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Hi,

Could you please teach me how to distinguish these three words in the right place? As they all an adjective.


A electric/electrical/electronic

device, good, game, keyboard, equipment, component, toys, bill, car..etc


Thanks

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John AkiCould you please teach me how to distinguish these three words in the right place?

These are a matter of learning the usual associations of words.

'electric' and 'electrical' are sometimes interchangeable, but on average, 'electric' is used for devices, and 'electrical' is used for the equipment and materials associated with working with electricity or for the phenomena of electricity.

'electric' devices are usually those that plug in, while 'electronic' devices are usually those that operate with batteries.

There are exceptions to these very general observations. Your best chance of learning them is to follow the patterns in the lists below.

Examples:

electric car, electric vehicle, electric light, electric appliance, electric mixer, electric guitar, electric stove, electric blanket, electric pressure cooker, electric wheel chair, electric garage door opener, electric motor, electric power, electric utility, electric bill, electric shock, electric shock therapy (psychiatric), electric field (term of physics)

electrical equipment, electrical cord, electrical tape, electrical wire, electrical wiring, electrical outlet, electrical bursts, electrical impulses, electrical hookup, electrical system, electrical businesses, electrical risks, electrical signals, electrical short-circuit, electrical engineering, electrical conductivity, electrical fault, electrical charge, electrical issues, electrical effect

electronic device, electronic media, electronic clock, electronic products, electronic sign, electronic circuit board, electronic surveillance, electronic camera, electronic data, electronic games, electronic waste, electronic equipment, electronic health records, electronic medical records, electronic payment system, electronic sensors, electronic tracking, electronic spying, electronic component, electronic payment, electronic monitor, electronic services, electronic tag, electronic musical instrument, electronic books, electronic calculator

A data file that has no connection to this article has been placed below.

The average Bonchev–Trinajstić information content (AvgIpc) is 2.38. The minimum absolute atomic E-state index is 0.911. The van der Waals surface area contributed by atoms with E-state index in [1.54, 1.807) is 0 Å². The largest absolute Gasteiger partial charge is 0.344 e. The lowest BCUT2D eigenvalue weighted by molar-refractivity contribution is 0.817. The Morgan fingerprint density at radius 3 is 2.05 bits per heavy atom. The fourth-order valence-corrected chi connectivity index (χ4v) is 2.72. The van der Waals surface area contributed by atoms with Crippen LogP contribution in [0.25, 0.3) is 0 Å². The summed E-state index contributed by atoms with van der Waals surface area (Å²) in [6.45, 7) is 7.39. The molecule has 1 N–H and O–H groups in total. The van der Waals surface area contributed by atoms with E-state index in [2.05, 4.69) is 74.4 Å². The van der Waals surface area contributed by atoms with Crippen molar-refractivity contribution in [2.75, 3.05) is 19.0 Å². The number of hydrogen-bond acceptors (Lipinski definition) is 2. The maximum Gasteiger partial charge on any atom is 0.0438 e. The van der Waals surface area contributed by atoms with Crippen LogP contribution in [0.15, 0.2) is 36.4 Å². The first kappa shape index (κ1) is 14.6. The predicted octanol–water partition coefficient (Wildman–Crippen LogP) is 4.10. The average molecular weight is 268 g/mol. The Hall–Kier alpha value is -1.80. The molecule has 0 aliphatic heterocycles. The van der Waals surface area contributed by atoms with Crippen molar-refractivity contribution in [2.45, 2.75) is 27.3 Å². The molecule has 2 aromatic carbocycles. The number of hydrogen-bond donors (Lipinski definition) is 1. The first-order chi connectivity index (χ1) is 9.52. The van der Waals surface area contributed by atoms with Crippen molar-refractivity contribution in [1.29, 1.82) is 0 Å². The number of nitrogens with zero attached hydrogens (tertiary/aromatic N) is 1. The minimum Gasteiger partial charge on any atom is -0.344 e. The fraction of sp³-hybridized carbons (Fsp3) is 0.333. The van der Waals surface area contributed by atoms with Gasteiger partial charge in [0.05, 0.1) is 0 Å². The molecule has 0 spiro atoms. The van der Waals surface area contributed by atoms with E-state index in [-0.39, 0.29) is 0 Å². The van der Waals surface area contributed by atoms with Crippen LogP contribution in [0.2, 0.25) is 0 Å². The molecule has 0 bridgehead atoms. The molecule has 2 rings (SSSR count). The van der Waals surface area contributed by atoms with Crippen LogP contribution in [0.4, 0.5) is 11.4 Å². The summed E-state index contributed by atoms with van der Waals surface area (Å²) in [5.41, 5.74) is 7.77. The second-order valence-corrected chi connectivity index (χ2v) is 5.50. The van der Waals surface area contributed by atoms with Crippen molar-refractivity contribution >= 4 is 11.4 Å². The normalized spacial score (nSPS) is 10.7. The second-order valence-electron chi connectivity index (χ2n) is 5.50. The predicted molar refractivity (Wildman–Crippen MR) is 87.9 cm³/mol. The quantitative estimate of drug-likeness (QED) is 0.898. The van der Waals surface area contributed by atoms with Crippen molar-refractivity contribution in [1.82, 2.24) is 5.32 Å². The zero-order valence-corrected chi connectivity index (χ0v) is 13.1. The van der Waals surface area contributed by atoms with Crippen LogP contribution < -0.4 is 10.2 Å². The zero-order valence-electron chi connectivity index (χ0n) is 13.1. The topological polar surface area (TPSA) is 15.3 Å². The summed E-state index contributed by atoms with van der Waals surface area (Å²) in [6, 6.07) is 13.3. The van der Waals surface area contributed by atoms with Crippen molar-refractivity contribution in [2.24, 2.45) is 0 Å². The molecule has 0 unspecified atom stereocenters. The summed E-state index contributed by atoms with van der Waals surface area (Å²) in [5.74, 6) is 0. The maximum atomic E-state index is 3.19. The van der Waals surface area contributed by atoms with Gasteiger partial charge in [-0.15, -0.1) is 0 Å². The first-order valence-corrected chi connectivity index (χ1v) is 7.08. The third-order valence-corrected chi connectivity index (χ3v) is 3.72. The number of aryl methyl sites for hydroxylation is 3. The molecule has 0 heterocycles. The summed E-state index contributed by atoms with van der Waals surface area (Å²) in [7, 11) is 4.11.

CJ

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Thanks you Sir,

Could you please comments another pose for me?


https://www.englishforums.com/English/GrammarHelpPlease/bpgvcv/post.htm#sc2703416


Cheers

What a great answer on this one pose, many of the dictionaries can't really specific these differences.

I do notice "electric" and "electrical" are sometimes interchangeable. Generally speaking electrical is more related to people, while electric is for plugging in devices.

Electronic devices are usually small with batteries.


Dictionaries are really useless compare to your knowledges.

Thank you again Sir.

John Aki

John AkiCould you please comments comment on another pose for me?

Not "pose".

post

It's written on the green button below every post you make!

CJ

(I'll take a look.)

Students: Are you brave enough to let our tutors analyse your pronunciation?
John AkiWhat a great answer on this one pose

Not "pose".

post

John AkiMany of the dictionaries can't really specific specify these differences.

As shown.

No. You need a learner's dictionary for that — and a lot of lessons on usage. Dictionaries are mostly for people who know English already. They provide reminders for native speakers. Very few of them provide information on usage because native speakers usually understand the usage already.

CJ

Hi Sir,

I took your advice and went book stores to get myself a couple of the learner's dictionaries.

Hope them help / helping my future learning. Our young English teacher (Exchange student from Aussie) said that many of the questions that I raised were far behind his knowledges. Even though he knew the correct answers but he couldn't explain them grammatically and theoretically.


Teaching and explaining English grammatically is a skill. It requires many training courses, most of native speakers won't understand these terms and structures "Past simple, present continuous and past perfect...etc".


Thanks for your time anyway.

John Aki

John AkiI took your advice and went to some book stores to get myself a couple of the learner's dictionaries.

Excellent! Bravo!

John AkiHope them help / helping I hope they help in my future learning.

I hope so, too.

Good luck and take care.

Teachers: We supply a list of EFL job vacancies

Thanks you Sir,

Would you please also check for me if these sentences are grammatically to you?


This forum allow posting any English questions. (A verb here)

This forum allow posts any English questions. (A noun here)

He asked me a question relating to / relative to / relevant to / pertinent to English grammar. (All of them are adjectives and correct. However "pertinent" is a more high registered word?)

Comparatively / relatively to his age he is a talent. (Both words are correct? "comparing to his age with his peers"

therefore I would say "comparatively" is a better word choice in here?)


Cheers

John Aki

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